A large section of the gaming community and press considered Destiny a failure when it launched. They hounded it for its poor story, bland worlds, weak voice acting and that bloody Cryptarch. Yet still, a few weeks into its launch the strangest thing happened: people were still playing, and 8 months on people are still playing. With recent reports that it has roughly 20 million users and, alongside Hearthstone, has made over $1 billion, it would seem to be a huge success. So why is this game considered a failure by some and a marvel by others? To answer that, you need to look both at what Destiny does right and what it does terribly wrong.
“I don’t have time to explain why I don’t have time to explain.” – The Stranger
Never before has a quote more perfectly summed up a game’s problems more than this one. Uttered to the player about half way through the main story mode, it personifies what – for me at least – was the real issue with Destiny. Destiny, for all its development time, feels rushed. Rushed to the point that it feels like a game that was pumped out for a yearly release. For many players, the biggest glaring weakness of the game, and by far its most controversial piece of game design, is its story. Contrary to popular belief, Destiny has a fantastic story and a rich and developed world. From the mystery of the darkness to the political hierarchy of the fallen, the plot has more than enough twists and turns to carry a game of this scope but for reasons unknown to science Destiny decided to make it so that its ongoing lore and story is not brought up or accessible at any point in the retail game itself. Instead of simply reading a journal entry, listening to an audio log or having it subtlety explained to you in the well written narrative, Destiny opts rather madly to demand that you make an account with their own website, play the game until you unlock the necessary Grimoire card (the game’s collectible card system) and then stop playing long enough to read about why you had to murder these guys who look suspiciously like the Flood and Elites from Halo. When I say that there is no way to access this information in game, I do not mean it is hard or over complicated, I mean that the game literally has no archive of lore.
As if to compound this, the small cut scenes (which to appease the dark lord of tedium are made unskippable) try their hardest to not explain anything at all. Several times throughout the main story quest, characters are introduced to you as if you knew exactly who they are and why they are here. At one point you make the grave decision to visit the Reef – home of the mysterious Awoken – but the problem with this lies when you realize you have no idea about anything that is happening; Why is this a risky idea? Who are the Awoken? What is the Reef? Why does the Queen have Fallen guards? What’s happening?! You are left with questions. Questions with answers that are never revealed.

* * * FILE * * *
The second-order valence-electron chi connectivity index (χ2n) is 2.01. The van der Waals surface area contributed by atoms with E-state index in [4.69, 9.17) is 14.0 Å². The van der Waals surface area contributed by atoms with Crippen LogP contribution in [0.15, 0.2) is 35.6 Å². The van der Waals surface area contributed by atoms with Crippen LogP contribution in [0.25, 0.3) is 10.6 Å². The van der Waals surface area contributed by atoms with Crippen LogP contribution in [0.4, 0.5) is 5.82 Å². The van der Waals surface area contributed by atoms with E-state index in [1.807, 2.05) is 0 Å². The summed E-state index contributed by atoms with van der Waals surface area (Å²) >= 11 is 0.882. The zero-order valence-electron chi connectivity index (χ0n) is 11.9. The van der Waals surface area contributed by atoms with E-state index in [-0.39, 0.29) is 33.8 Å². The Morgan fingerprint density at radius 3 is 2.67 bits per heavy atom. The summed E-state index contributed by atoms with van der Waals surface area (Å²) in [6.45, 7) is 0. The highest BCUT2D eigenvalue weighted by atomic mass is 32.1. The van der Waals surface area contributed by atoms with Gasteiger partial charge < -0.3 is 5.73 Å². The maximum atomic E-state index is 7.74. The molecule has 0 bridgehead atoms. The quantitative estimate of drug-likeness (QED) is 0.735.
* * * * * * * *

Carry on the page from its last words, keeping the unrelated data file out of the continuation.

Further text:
Answers that you will have to unlock via game play then log on to another website to read. Mystery is a good thing in story telling, just look at the Souls games that make you uncover the story as you play rather than simply telling it. Destiny is not like this, Destiny just never bothers. You are expected just to know. Lore figures talk to you as if you know everything, making the game feel like an expanded universe book expanding on pre-existing lore without actually ever explaining it in the first place. It feels sloppy and slap dash with instance after instance of being told that they don’t need to explain anything so well known. And with no real reason, the lore itself exists. It is scribbled on a website with only a registration and not playing the game between you and its sweet knowledge. But rather than spending time time explaining anything your Dinklebot charges on ahead, dragging you bemused behind it eroding the immersion with every step.
The names of the enemies feel ripped from the most shovelware of 90’s Playstation games. Peter Dinklage’s voice work – especially in a world wherein the likes of Jennifer Hale, Troy Baker and Nolan North exist – feels stilted and monotone. Little care seems to have been put into anything connected with telling the tale that is Destiny.
Destiny doesn’t have time to tell you why it doesn’t have time to tell you.
This extends to the game’s overworld as well. There are 4 combat worlds you visit: Earth’s Old Russia, The Moon, Venus, and Mars. The problems begin when you realize that apart from the lush world of Venus, everything ends up looking the same. Barren wastelands dotted with crumbling human architecture, spans of areas that look the same with only different muted color pallets to differentiate one from another, and the repetition of what’s used. Missions are done in the same areas as the open area questing as the strikes. The same maps are re-used again and again leaving less of a feeling of a sprawling open world of an MMO and more the tightly designed maps of an average FPS. Everything feels repeated, identical and most of all, without soul. When playing through the game, little feels new after the first introductory mission. The lands all merge into one. Even Venus – with its lush green overgrowth and crumbling cities juxtaposed with the clean and foreboding Vex structures – soon lose their appeal after the 10th or so grind quest.
Destiny doesn’t have ti…ok now I’m just annoying myself.
“A million deaths are not enough for Master Raoul.” A Pile of Remains
The loot system is also a stumbling block. The vast majority of loot is handled either by engrams, Color coordinated items that have a chance at spawning the more powerful items in the game. The engrams themselves are for the most part rare drops, so when this is combined with the knowledge that they not only could be items either you already own or are not even for your class, end up for the most part just being frustrating. At launch this was doubled when the rarer of the engrams, the purple legendary ones, had the highest chance to either not turn into an item at or or just become a much weaker blue ranked weapon, doubling and tripling the layers of RNG. While this Destiny’s loot system more than any others prays at the altar of RNG and find that it is an angry, Angry god.